​Have you ever experienced a disappointing conversation with your boss?


I recently had a coaching conversation with a manager who had just been through a tough performance review. He came away from the discussion knowing for sure that he isn’t meeting his bosses’ expectations. The problem is, he has no idea what he needs to do differently in the future.

I learned a few more key facts during our discussion.

  1. He loves his job and his company and wants, desperately, to be seen as a star performer.
  2. Before reporting to this individual they had been work buddies, even socializing outside of work occasionally.
  3. He feels he was set up to fail in a variety of ways – that even though he pointed out the likelihood of failure on each occasion, he wasn’t given additional resources, and then was blamed for the inevitable failure.


I know he’s not alone, because I coached many workers through nearly identical situations in the course of my HR career.

Maybe you’ve been there too? (If not, do me a favor – no, do someone else a favor – and pass this along to a person who needs it!)

My very first recommendation was that he absolutely must go back to his manager for further discussion, and keep going back until he gets clarity about what it would look like for him to be seen as a star performer.

That social relationship could be getting in the way. Even if he doesn’t feel awkward about it, his manager may. I encouraged him to ask his manager to set aside their personal relationship and be as straightforward as possible. To give his manager permission, in a way. Because, to quote Brené Brown, “clear is kind.”

Then I turned my attention to that third bullet.

Obviously he’s the kind of person who hears a new plan and immediately sees all the possible points of failure. And then feels compelled to point them out. He reacts this way because he cares deeply about this organization and its success. The problem is, that’s not the message others receive when he responds negatively to their ideas.

Don’t get me wrong; the world needs people who think that way. Your organization needs people who think that way. Poking holes in the plan is an important way to make it better. But it doesn’t win friends and influence people. Until and unless he figures out how to finesse his approach a bit, he won’t be effective.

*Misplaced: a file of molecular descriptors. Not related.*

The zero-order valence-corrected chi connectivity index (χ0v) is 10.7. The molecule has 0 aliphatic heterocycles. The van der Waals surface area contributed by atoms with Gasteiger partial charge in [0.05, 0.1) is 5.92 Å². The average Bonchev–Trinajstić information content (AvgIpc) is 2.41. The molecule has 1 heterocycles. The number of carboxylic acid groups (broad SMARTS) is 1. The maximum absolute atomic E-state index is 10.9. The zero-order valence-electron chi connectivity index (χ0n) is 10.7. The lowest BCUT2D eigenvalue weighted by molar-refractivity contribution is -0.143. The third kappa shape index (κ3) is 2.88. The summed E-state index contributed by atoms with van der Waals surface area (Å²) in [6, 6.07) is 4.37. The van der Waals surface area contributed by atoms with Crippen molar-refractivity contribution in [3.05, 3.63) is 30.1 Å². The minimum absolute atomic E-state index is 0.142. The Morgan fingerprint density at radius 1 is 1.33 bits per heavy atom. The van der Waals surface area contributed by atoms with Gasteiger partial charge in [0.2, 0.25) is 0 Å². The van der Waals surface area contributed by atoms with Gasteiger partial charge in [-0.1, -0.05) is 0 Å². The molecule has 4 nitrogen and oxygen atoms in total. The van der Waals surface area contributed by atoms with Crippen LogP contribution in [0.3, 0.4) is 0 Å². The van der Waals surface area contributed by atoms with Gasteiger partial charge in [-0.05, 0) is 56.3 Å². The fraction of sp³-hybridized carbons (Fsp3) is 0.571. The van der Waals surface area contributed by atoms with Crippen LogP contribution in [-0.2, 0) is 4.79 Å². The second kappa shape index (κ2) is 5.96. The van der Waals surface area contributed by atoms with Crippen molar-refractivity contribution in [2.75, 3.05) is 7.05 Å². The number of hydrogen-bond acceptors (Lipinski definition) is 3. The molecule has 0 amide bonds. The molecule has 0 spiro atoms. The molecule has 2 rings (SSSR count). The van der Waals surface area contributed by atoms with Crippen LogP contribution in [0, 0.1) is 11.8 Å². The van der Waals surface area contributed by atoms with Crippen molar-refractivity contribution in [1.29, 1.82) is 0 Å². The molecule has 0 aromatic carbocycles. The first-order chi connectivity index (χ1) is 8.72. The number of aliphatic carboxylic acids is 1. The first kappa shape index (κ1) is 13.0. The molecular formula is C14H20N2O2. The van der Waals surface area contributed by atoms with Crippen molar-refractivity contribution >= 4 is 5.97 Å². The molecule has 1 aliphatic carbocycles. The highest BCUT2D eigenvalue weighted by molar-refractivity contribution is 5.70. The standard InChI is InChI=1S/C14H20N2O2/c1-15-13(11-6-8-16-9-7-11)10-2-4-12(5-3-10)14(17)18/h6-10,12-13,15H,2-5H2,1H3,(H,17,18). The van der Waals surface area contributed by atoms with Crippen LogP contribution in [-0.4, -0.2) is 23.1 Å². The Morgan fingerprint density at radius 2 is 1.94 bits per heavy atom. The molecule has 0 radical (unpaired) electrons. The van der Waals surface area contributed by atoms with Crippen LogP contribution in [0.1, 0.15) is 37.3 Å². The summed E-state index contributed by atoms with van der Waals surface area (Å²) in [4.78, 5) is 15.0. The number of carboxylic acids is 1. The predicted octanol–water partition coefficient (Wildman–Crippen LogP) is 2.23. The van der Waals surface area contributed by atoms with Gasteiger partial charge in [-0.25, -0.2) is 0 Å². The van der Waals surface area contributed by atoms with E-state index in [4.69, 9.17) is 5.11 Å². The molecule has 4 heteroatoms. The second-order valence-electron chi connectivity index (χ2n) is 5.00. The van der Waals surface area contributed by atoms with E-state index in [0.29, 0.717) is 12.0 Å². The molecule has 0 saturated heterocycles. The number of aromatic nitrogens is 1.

We spent the rest of our time together talking about ways he can come across as a more positive team player. With practice, I know he can get better at sharing what he likes about the plan before he jumps into all the problems with it. He can also make sure he’s explicit about his purpose – that above all, he wants the organization to succeed.

Even when he falls back into his old patterns, as he becomes more self-aware, he’ll be able to follow up with the important stakeholders and say something like, “I’m afraid I may have come across as negative in the meeting this morning. I just want to be absolutely clear that I’m on board; my deepest interest is in making sure this plan succeeds.”

I don’t know if this manager will be able to turn things around. Often people who “don’t get it” realize they need help only when it’s already too late.

My hope is that my words will lead him to insights that will have some impact in his life or career anyway.

My hope is there’s some nugget here that you (or the person you pass this along to) will be able to use today.

Lorri Anderson

Lorri Anderson

Lorri Anderson is an expert consultant to businesses and a powerful coach to individuals. After a long and rich career as a strategic HR executive, she is driven to give back by changing the Human Experience in today’s workplaces, one business or human at a time.

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